Sitting at the airport now at 6am after last night’s CCIE party, with 2 hours sleep, I’m tempted to ask myself, was it worth it…? Absolutely! For those of you that were lucky enough to attend the party, I’m sure you would agree. It’s good to see that once again Cisco is giving something back to the CCIE community – those customers/partners/employees who have always been, and will always be, Cisco’s biggest advocates out there in the market. You know who you are – you think BGP and OSPF are fun, and wake up from a nightmare screaming where the broadcast keyword was left off of a frame-relay map statement
What was the best part of the night you ask? Some may say meeting old friends, making new friends, (drunken) NASCAR simulation driving, or getting the official CCIE beer mug (awesome). Personally I would have to say the best part of the night was when Scott Morris, upon entering, was told at the door that his name wasn’t on the list. After frantically shuffling through the papers at check-in, Scott proclaimed, “I have *4* CCIEs! I should be on *all* the lists!” Needless to say everything worked out, but it was one of those great “you had to be there” moments. A special thanks goes out to the event team that did an excellent job organizing everything, and especially for accomodating those CCIEs (*cough cough*) who didn’t get the invitation email, but were still allowed to attend.
For those of you that Brian and I did get the pleasure of meeting this week and at the CCIE party, thank you as always for your support. If you took pictures at the event last night please email them to me and I’ll post them here on the blog for posterity. For those of you that we missed… San Francisco 2009 is right around the corner!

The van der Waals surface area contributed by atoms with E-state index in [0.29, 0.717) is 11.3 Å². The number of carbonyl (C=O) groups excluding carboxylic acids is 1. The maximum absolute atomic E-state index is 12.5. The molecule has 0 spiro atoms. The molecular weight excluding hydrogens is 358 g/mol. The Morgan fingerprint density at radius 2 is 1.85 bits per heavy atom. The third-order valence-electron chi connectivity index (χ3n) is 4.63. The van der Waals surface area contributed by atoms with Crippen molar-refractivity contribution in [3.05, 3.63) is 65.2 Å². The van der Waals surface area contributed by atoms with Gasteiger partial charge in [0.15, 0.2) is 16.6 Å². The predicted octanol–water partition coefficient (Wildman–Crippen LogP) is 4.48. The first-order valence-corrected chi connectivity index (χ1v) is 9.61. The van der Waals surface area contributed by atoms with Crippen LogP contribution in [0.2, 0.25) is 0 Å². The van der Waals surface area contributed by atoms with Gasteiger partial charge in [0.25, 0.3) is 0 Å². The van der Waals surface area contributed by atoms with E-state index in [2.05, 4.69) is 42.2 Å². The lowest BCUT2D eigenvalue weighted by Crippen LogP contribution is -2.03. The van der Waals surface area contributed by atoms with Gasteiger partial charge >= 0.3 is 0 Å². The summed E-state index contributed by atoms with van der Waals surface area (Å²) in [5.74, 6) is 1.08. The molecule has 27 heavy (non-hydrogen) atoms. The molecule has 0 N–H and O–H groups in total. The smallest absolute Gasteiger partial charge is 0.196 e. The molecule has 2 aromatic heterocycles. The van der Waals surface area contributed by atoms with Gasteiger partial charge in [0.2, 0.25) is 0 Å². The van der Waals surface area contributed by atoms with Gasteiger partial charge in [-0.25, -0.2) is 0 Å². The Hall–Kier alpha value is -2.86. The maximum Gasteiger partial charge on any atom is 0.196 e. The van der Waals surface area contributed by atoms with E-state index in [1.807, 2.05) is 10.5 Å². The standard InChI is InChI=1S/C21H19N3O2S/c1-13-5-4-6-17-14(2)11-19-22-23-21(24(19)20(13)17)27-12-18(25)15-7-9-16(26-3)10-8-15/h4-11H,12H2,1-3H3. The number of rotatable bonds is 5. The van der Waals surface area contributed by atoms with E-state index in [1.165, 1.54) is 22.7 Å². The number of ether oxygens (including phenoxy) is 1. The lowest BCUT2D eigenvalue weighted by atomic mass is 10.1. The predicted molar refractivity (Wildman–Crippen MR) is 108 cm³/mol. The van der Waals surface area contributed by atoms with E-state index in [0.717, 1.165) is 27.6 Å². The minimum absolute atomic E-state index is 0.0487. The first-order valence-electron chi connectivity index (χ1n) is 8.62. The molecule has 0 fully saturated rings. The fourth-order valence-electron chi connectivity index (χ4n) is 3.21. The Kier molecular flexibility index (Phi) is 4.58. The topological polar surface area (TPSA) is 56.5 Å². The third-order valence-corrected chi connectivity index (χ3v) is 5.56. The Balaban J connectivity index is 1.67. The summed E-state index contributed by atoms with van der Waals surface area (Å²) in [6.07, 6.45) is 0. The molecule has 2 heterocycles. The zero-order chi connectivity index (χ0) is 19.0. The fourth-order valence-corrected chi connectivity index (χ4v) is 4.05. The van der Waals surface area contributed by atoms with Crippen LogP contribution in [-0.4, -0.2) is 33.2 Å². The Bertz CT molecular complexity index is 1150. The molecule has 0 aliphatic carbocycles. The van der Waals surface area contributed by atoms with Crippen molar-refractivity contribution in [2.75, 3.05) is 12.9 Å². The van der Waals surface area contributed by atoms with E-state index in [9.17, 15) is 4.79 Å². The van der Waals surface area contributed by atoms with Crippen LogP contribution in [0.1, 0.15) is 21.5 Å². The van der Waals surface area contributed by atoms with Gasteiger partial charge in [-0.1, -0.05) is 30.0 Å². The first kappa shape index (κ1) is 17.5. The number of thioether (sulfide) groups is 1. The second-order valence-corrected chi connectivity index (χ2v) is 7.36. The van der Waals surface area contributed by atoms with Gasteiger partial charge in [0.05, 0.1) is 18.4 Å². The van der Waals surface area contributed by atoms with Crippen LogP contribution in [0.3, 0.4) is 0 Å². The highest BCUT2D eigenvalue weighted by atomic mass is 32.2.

Keep checking the blog in the next few days for more detailed write-ups on the sessions we attended, including the upcoming CCDE, and for a *very special announcement* that will be posted (hopefully) later today.
About Brian McGahan, CCIE #8593, CCDE #2013::13:
Brian McGahan was one of the youngest engineers in the world to obtain the CCIE, having achieved his first CCIE in Routing & Switching at the age of 20 in 2002. Brian has been teaching and developing CCIE training courses for over 10 years, and has assisted thousands of engineers in obtaining their CCIE certification. When not teaching or developing new products Brian consults with large ISPs and enterprise customers in the midwest region of the United States.
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